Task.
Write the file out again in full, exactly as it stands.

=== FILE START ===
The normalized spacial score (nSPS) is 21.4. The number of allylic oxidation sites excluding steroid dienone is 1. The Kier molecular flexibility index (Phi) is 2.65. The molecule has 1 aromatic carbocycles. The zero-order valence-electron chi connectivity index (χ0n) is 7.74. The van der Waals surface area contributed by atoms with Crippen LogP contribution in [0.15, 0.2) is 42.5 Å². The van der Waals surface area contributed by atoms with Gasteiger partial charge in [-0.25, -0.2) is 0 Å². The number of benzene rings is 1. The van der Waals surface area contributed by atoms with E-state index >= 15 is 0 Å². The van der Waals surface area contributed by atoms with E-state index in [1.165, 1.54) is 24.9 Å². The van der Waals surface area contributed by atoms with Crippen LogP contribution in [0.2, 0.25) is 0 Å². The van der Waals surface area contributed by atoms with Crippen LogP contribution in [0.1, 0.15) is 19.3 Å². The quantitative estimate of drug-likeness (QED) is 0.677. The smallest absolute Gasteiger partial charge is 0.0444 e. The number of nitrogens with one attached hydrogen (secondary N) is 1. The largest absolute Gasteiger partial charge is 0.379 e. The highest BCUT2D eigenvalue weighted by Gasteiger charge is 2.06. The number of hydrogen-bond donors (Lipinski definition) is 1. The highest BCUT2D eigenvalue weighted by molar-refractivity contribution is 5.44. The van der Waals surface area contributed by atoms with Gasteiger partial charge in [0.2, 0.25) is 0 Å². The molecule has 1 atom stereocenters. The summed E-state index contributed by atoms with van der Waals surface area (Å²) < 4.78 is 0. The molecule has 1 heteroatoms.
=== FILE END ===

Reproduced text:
The normalized spacial score (nSPS) is 21.4. The number of allylic oxidation sites excluding steroid dienone is 1. The Kier molecular flexibility index (Phi) is 2.65. The molecule has 1 aromatic carbocycles. The zero-order valence-electron chi connectivity index (χ0n) is 7.74. The van der Waals surface area contributed by atoms with Crippen LogP contribution in [0.15, 0.2) is 42.5 Å². The van der Waals surface area contributed by atoms with Gasteiger partial charge in [-0.25, -0.2) is 0 Å². The number of benzene rings is 1. The van der Waals surface area contributed by atoms with E-state index >= 15 is 0 Å². The van der Waals surface area contributed by atoms with E-state index in [1.165, 1.54) is 24.9 Å². The van der Waals surface area contributed by atoms with Crippen LogP contribution in [0.2, 0.25) is 0 Å². The van der Waals surface area contributed by atoms with Crippen LogP contribution in [0.1, 0.15) is 19.3 Å². The quantitative estimate of drug-likeness (QED) is 0.677. The smallest absolute Gasteiger partial charge is 0.0444 e. The number of nitrogens with one attached hydrogen (secondary N) is 1. The largest absolute Gasteiger partial charge is 0.379 e. The highest BCUT2D eigenvalue weighted by Gasteiger charge is 2.06. The number of hydrogen-bond donors (Lipinski definition) is 1. The highest BCUT2D eigenvalue weighted by molar-refractivity contribution is 5.44. The van der Waals surface area contributed by atoms with Gasteiger partial charge in [0.2, 0.25) is 0 Å². The molecule has 1 atom stereocenters. The summed E-state index contributed by atoms with van der Waals surface area (Å²) < 4.78 is 0. The molecule has 1 heteroatoms.